I think Tommy is definately the kind of baby who just likes to take things in, whenever he is put in a new environment he is very quiet and hardly moves at all. I guess this is his way of learning about things whereas other babies might explore.

    I am truely thankful I have a happy and healthy baby I'm just a mum, like all of us, who will always worry I guess. #-o

  8. #8
    Debbie Lee Guest


    Aussie_Chik - I would say definitely not - from a teacher's POV anyway. I have found that children vary dramatically! One might be completely unco when out doing Phys Ed, yet is in the top group for mathematics. I've also seen children that can ace a maths quiz AND play every sport under the sun, but couldn't write a story or draw a picture to save their lives.
    There are many levels of intelligence. Here in Victoria (and probably the other states too), a lot of our teaching in Primary School is based around Howard Gardner's theories of Multiple Intelligences - if you Google it, you will find stacks of information.
    Here's some that I found:

    Gardner points out that every student has at least one dominant intelligence although he or she may have more than one. These intelligences can be nurtured, strengthened and taught over time. The intelligences do not exist in isolation but interface and interact with one another when completing a task, and the intelligences provide teachers with eight different ways to approach the curriculum. Gardner has identified and described eight major intelligences.
    Harvard University psychologist Howard Gardner developed his theory of Mt in the early 1980's. Each intelligence, he says, is modifiable and is sparked and activated by a variety of stimuli. The intelligences relate directly to whatever information; or content is being dealt with. They are content based, not content free. Gardner believed that virtually everyone has the capacity to develop all eight of the Ml and that intelligence's usually work together and interact with one another in complex ways. Most of the time when solving a problem, creating a product or interacting with the environment more than one intelligence is used.

    The eight intelligences and some classroom applications are outlined below:

    The ability to use language, both written and spoken.

    The ability to form mental images

    The ability to reason inductively and deductively, and to recognize patterns and connections.

    The ability to recognize and use rhythmic and tonal patterns.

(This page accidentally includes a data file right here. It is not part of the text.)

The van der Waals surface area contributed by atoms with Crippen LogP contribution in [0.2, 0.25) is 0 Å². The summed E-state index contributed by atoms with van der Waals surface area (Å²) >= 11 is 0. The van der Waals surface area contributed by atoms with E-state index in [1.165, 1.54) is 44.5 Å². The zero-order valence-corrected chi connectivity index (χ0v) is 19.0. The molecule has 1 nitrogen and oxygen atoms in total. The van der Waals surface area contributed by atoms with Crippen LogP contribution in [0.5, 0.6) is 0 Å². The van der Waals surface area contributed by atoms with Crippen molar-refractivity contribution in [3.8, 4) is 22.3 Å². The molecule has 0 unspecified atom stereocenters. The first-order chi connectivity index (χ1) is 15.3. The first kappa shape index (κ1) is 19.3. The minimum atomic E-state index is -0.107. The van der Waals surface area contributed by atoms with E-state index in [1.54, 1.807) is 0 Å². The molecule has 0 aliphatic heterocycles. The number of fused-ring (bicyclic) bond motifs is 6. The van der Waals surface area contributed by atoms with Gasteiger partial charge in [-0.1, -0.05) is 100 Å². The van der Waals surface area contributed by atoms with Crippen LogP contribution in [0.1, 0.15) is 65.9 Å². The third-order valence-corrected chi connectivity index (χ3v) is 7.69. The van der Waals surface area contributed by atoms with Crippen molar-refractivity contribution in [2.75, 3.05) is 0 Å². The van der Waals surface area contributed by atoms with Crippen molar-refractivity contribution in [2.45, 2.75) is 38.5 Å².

The ability to use body to express emotions and thoughts and to solve problems.

    The ability to work cooperatively, to communicate with others

    The ability to self reflect, introspect

    The ability to understand the ecosystem, the physical world


  9. #9
    Debbie Lee Guest


    Just wanted to add:
    Even though this stuff is used for Primary School aged kids, I think it can still be applied to babies. Every one of us is a unique individual - we learn and develop at our own pace.

  10. #10

    Join Date
    Aug 2004


    I've always thought that people cant have it all. You could be gorgeous and dumb, not quite so crash hot and incredibly intelligent, brilliant at sports and thick as anything.
    I believe people all have strengths and weaknesses, and as parents I guess its our job to recognise these and develop and encourage the good things and the not so great things?
    One boy in my MG is a little slower physically. He's not picking up the crawling thing at all even though he is 9 months, but you should see the kid with toys. He will study something until he can figure out how it works, it is amazing to watch!!! I have a chime rattle, and he didn't just shake it like the other babies - he gently rocked it to hear each individual noise, then would shake it quickly, then go back to slowly doing it.
    I swear that kid will be an engineer!!!

    I'm sure Tommy will have amazing strengths in one area - perhaps he will be a linguist, and because he hasn't goto to the talking stage yet - you haven't realised his true strengths!!


  11. #11

    Join Date
    Sep 2004


    My understanding is that there are 7 types of intelligences:
    Verbal, Mathematical, Artistic, Mechanical, Musical, Social Skills and Intuitive.

    The developmental benchmarks are just that, benchmarks and a child can deviate from the "norm" at any stage of development but still be "normal" IYKWIM. Maybe just keep an eye on him, and if you are concerned take him to a paeditrian (sp) and go from there.

  12. #12

    Join Date
    Aug 2004


    just to make you feel at ease, I dont think the physical and mental development go entirely hand in hand. my niece was such a lazy baby, just used to lay there under her playmat for hours, no crawling, no rolling nothing. she started to get around by dragging herself around not actually crawling. but from a very young age she displayed that she was a lot more intelectually advanced than other children her age. She is nearly six now, and she is just amazing, so intelligent, she surprises us everyday with how much she knows and how quickly she learns

Posting Permissions

  • You may not post new threads
  • You may not post replies
  • You may not post attachments
  • You may not edit your posts